1977 Effects of Nuclear Weapons – 1977
Date added to SurvivalRing – March 26th, 2018
The book, Effects of Nuclear Weapons, was first published in 1950, with the title Effects of Atomic Weapons. Over the next 27 years, it underwent 4 updates, as technology and science of both weapon design and weapon effects were better understood. Editions were published in 1957, 1962, 1964, and this final 1977 edition.
While the science and physics are obviously very heady, the basics of what a nuclear weapon does and does not do are clearly understandable by the layman. Information about such subjects as electromagnetic pulse (EMP), health concerns of radiation, blast and shock waves, and everything else you’d worry about in a nuclear detonation are covered quite completely in this final edition. There have been no updates since this edition, and probably won’t be.
From the Preface…
The Effects of Nuclear Weapons
Compiled and edited by
Samuel Glasstone and Philip J. Dolan
Prepared and published by the
UNITED STATES DEPARTMENT OF DEFENSE
ENERGY RESEARCH AND DEVELOPMENT ADMINISTRATION
When “The Effects of Atomic Weapons” was published in 1950, the explosive energy yields of the fission bombs available at that time were equivalent to some thousands of tons (i.e., kilotons) of TNT. With the development of thermonuclear (fusion) weapons, having energy yields in the range of millions of tons (i.e., megatons) of TNT, a new presentation, entitled “The Effects of Nuclear Weapons,” was issued in 1957. A completely revised edition was published in 1962 and this was reprinted with a few changes early in 1964.
Since the last version of “The Effects of Nuclear Weapons” was prepared, much new information has become available concerning nuclear weapons effects. This has come in part from the series of atmospheric tests, including several at very high altitudes, conducted in the Pacific Ocean area in 1962. In addition, laboratory studies, theoretical calculations, and computer simulations have provided a better understanding of the various effects. Within the limits imposed by security requirements, the new information has been incorporated in the present edition. In particular, attention may be called to a new chapter on the electromagnetic pulse.
We should emphasize, as has been done in the earlier editions, that numerical values given in this book are not–and cannot be–exact. They must inevitably include a substantial margin of error. Apart from the difficulties in making measurements of weapons effects, the results are often dependent upon circumstances which could not be predicted in the event of a nuclear attack. Furthermore, two weapons of different design may have the same explosive energy yield, but the effects could be markedly different. Where such possibilities exist, attention is called in the text to the limitations of the data presented; these limitations should not be overlooked.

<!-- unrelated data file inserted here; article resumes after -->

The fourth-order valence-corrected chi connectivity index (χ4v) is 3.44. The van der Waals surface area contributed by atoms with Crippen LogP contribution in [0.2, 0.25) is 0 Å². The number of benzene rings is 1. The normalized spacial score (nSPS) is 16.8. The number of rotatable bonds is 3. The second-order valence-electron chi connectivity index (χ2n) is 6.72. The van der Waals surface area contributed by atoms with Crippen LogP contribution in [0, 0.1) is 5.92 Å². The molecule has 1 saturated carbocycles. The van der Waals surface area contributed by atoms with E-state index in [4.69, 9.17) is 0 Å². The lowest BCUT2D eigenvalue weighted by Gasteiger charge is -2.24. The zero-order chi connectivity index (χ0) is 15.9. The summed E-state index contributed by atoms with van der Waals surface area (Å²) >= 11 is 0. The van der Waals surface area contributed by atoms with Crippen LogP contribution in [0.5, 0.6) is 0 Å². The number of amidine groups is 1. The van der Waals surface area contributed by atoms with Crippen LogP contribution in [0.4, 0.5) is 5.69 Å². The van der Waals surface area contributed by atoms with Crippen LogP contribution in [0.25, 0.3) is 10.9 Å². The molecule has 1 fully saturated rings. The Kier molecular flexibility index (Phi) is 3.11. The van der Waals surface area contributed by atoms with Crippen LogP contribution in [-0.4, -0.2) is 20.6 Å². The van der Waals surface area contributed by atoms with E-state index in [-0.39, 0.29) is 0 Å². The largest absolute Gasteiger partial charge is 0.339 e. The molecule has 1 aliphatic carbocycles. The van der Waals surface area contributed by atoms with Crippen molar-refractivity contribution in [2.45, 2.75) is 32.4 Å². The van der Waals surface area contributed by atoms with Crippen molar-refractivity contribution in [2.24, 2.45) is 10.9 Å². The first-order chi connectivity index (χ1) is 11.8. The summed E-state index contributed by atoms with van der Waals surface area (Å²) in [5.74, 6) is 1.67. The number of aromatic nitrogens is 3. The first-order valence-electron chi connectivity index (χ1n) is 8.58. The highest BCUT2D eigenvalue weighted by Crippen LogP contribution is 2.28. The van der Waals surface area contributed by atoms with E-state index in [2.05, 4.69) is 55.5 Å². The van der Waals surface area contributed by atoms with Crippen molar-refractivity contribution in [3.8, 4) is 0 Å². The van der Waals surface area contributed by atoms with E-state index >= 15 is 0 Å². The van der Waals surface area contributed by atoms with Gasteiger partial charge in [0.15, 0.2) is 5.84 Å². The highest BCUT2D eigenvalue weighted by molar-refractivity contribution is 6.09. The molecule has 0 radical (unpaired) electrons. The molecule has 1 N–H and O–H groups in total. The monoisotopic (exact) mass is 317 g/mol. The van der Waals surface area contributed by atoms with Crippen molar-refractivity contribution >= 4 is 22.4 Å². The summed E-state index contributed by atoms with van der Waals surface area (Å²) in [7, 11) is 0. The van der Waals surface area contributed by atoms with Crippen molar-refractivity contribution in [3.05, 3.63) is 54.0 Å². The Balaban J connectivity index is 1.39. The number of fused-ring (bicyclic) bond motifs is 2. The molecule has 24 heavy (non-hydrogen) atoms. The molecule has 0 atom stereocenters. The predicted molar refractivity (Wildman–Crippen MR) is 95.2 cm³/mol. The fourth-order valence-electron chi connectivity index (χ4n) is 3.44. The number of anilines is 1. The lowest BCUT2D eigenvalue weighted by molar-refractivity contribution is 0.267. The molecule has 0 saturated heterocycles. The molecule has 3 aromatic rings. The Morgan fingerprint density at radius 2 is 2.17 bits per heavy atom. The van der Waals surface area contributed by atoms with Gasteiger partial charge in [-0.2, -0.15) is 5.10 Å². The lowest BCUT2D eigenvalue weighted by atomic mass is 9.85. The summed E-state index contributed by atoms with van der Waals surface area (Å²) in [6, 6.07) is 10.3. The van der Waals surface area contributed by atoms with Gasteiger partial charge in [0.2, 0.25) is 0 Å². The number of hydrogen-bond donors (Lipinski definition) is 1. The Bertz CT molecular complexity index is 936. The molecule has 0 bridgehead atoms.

The material is arranged in a manner that should permit the general reader to obtain a good understanding of the various topics without having to cope with the more technical details. Most chapters are thus in two parts: the first part is written at a fairly low technical level whereas the second treats some of the more technical and mathematical aspects. The presentation allows the reader to omit any or all of the latter sections without loss of continuity.
The choice of units for expressing numerical data presented us with a dilemma. The exclusive use of international (SI) or metric units would have placed a burden on many readers not familiar with these units, whereas the inclusion of both SI and common units would have complicated many figures, especially those with logarithmic scales. As a compromise, we have retained the older units and added an explanation of the SI system and a table of appropriate conversion factors.
Many organizations and individuals contributed in one way or another to this revision of “The Effects of Nuclear Weapons,” and their cooperation is gratefully acknowledged. In particular, we wish to express our appreciation of the help given us by L. J. Deal and W. W. Schroebel of the Energy Research and Development Administration and by Cmdr. H. L. Hoppe of the Department of Defense.
Philip J. Dolan
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